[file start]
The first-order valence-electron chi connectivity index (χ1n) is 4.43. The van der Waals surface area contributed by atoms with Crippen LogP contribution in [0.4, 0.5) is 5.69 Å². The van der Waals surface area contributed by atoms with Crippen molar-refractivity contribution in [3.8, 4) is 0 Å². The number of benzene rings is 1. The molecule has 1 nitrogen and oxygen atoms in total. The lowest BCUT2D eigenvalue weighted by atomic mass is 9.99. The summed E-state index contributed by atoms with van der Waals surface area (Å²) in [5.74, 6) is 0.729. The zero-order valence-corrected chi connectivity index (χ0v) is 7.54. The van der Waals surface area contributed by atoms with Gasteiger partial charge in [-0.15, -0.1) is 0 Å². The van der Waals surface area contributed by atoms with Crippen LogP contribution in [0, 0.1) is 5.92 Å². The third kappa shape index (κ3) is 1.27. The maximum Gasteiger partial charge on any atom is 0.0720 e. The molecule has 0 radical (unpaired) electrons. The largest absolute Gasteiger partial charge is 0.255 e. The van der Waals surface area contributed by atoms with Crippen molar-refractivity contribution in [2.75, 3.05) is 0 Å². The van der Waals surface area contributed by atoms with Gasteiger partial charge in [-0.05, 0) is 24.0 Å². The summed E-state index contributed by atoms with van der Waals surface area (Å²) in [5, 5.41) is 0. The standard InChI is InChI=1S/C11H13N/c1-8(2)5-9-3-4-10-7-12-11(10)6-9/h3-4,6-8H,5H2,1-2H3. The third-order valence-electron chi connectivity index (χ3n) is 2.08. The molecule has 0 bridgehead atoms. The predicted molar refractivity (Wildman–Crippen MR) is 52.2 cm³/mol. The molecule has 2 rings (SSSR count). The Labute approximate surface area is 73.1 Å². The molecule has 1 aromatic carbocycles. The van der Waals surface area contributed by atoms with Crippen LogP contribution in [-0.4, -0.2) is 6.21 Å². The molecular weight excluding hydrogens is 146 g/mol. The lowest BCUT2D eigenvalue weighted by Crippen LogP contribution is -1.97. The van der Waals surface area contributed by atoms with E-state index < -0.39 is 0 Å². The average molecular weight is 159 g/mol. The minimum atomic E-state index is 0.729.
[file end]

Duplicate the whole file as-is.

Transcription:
The first-order valence-electron chi connectivity index (χ1n) is 4.43. The van der Waals surface area contributed by atoms with Crippen LogP contribution in [0.4, 0.5) is 5.69 Å². The van der Waals surface area contributed by atoms with Crippen molar-refractivity contribution in [3.8, 4) is 0 Å². The number of benzene rings is 1. The molecule has 1 nitrogen and oxygen atoms in total. The lowest BCUT2D eigenvalue weighted by atomic mass is 9.99. The summed E-state index contributed by atoms with van der Waals surface area (Å²) in [5.74, 6) is 0.729. The zero-order valence-corrected chi connectivity index (χ0v) is 7.54. The van der Waals surface area contributed by atoms with Gasteiger partial charge in [-0.15, -0.1) is 0 Å². The van der Waals surface area contributed by atoms with Crippen LogP contribution in [0, 0.1) is 5.92 Å². The third kappa shape index (κ3) is 1.27. The maximum Gasteiger partial charge on any atom is 0.0720 e. The molecule has 0 radical (unpaired) electrons. The largest absolute Gasteiger partial charge is 0.255 e. The van der Waals surface area contributed by atoms with Crippen molar-refractivity contribution in [2.75, 3.05) is 0 Å². The van der Waals surface area contributed by atoms with Gasteiger partial charge in [-0.05, 0) is 24.0 Å². The summed E-state index contributed by atoms with van der Waals surface area (Å²) in [5, 5.41) is 0. The standard InChI is InChI=1S/C11H13N/c1-8(2)5-9-3-4-10-7-12-11(10)6-9/h3-4,6-8H,5H2,1-2H3. The third-order valence-electron chi connectivity index (χ3n) is 2.08. The molecule has 0 bridgehead atoms. The predicted molar refractivity (Wildman–Crippen MR) is 52.2 cm³/mol. The molecule has 2 rings (SSSR count). The Labute approximate surface area is 73.1 Å². The molecule has 1 aromatic carbocycles. The van der Waals surface area contributed by atoms with Crippen LogP contribution in [-0.4, -0.2) is 6.21 Å². The molecular weight excluding hydrogens is 146 g/mol. The lowest BCUT2D eigenvalue weighted by Crippen LogP contribution is -1.97. The van der Waals surface area contributed by atoms with E-state index < -0.39 is 0 Å². The average molecular weight is 159 g/mol. The minimum atomic E-state index is 0.729.